As the world is slowly being gripped by the initially misunderstood Coronavirus we feel a proper understanding of the whole Pandemic can help you fight the disease better. The resources we have listed can guide you through these tough times and plan your next moves. It is impossible to keep track of all the happenings, some of these real-time dashboards may assist you.
Some of the resources will let you know about the impacts of the Pandemic on a global scale and graphical representation of the forecasts will be helpful to understand the progress of this epidemic.
What actually happens when it infects a human and what should we all do?
The Chinese authorities told the world in December 2019 that a virus was spreading through their populations. This spread to other countries in the following months and cases are doubled in days. This virus called simply Coronavirus caused disease by the name “Severe acute coronavirus-related respiratory syndrome 2” (COVID19), which is caused by Coronavirus.
Know the history of Pandemics
The World Health Organization declared COVID-19 a pandemic on the 11th of March 2020 the sixth pandemic declared in about a century.
We know that it is a very difficult task to research about all the Pandemics in history, it is made easy by history of pandemics – a visual presentation of all the outbreaks right from Black death to the latest COVID-19. As this resource is being updated every day, you can easily compare how big this pandemic really is?
Decoding Covid-19 – Seven human coronaviruses in seven graphics
This data provided by SCMP helps you understand how the brand new Covid-19 is related to previous outbreaks like SARS, MERS, and even the common cold.
Coronavirus Outbreak Explained
The outbreak of Covid-19 led China to lock up most of the region, but the virus spread rapidly across the globe. Many foreign national travelers present in China at the time of the outbreak spread it across the globe. See how everything started.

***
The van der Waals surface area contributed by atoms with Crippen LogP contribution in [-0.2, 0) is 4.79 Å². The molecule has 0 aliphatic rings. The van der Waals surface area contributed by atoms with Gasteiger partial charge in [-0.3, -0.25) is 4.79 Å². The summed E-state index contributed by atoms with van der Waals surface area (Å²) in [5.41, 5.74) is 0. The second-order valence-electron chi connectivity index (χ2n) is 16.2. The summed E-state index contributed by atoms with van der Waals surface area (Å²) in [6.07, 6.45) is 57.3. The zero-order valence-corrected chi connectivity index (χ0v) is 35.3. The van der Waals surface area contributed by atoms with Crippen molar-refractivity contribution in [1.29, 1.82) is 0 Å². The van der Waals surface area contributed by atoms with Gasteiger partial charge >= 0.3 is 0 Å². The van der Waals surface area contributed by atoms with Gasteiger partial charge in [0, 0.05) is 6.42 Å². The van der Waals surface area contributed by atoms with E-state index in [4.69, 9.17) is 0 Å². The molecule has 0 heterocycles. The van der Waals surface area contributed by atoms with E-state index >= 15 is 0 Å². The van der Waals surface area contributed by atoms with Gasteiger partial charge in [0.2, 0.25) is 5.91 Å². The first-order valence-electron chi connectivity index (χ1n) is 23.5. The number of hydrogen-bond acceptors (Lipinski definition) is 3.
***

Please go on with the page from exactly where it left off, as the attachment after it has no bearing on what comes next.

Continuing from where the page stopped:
How can we flatten the curve?
This resource is a very interesting one and lets you know how social distancing can limit the outbreak and stabilize the situation. We need this kind of resource to make people understand the importance of staying at home and practicing distancing. A great resource by Washington Post.
Real-time COVID-19 tracker
Bookmark this real-time tracker today to be updated with the spread of the virus and the extend.
Johns Hopkins University updates this tool every day, with the latest COVID-19 cases, deaths, recovery, and more — all of which are listed by state and nation and/or province. As it updates in real-time, you can rest assured that you are well updated all the time.
Coronavirus 10-day Forecast
COVID-19 Monitoring tool
This Shiny app is an interactive map for global infection monitoring, created by Dr. Thibaut Fabacher in collaboration with the Strasbourg Hospital Department of Public Health and the Faculty of Biostatistics and Medicine of the Strasbourg Faculty of Medicine. This focuses on the evolution of incidence and prevalence of the number of cases per country over a given period.
Modeling COVID-19 Spread vs Healthcare Capacity
This Shiny app, developed by Dr. Alison Hill, uses an epidemiological model using the classic SEIR model to explain COVID-19’s spread and clinical progression. This contains various clinical trajectories of infection, transmission mitigation measures, and safety capability comparisons.
COVID-19 Resource Centre
The Lancet has developed a Coronavirus Resource Centre to help health workers and researchers working in challenging conditions for the end of this outbreak. This platform puts together new 2019 contents from all articles published by The Lancet (COVID-19). You are free to access all COVID-19 content.
COVID-19 Stats and Research in Graphic form
The above representation is one of many on Our World in Data, a fantastically popular project led by economist Max Roser.
Their research page on coronaviruses provides loads of data, quotes, and information to those interested in expanding their knowledge. It’s really regularly updated, too.
Misinformation often leads to panic and chaos. If you can sieve out meaningful information it will be beneficial for you and the society as a whole. Don’t forget to share these invaluable resources with your family, friends, colleagues and in general on social media. If you are looking for a simple to read tracker you can click here.
If you have a great resource that I am missing do let us know in the comment section!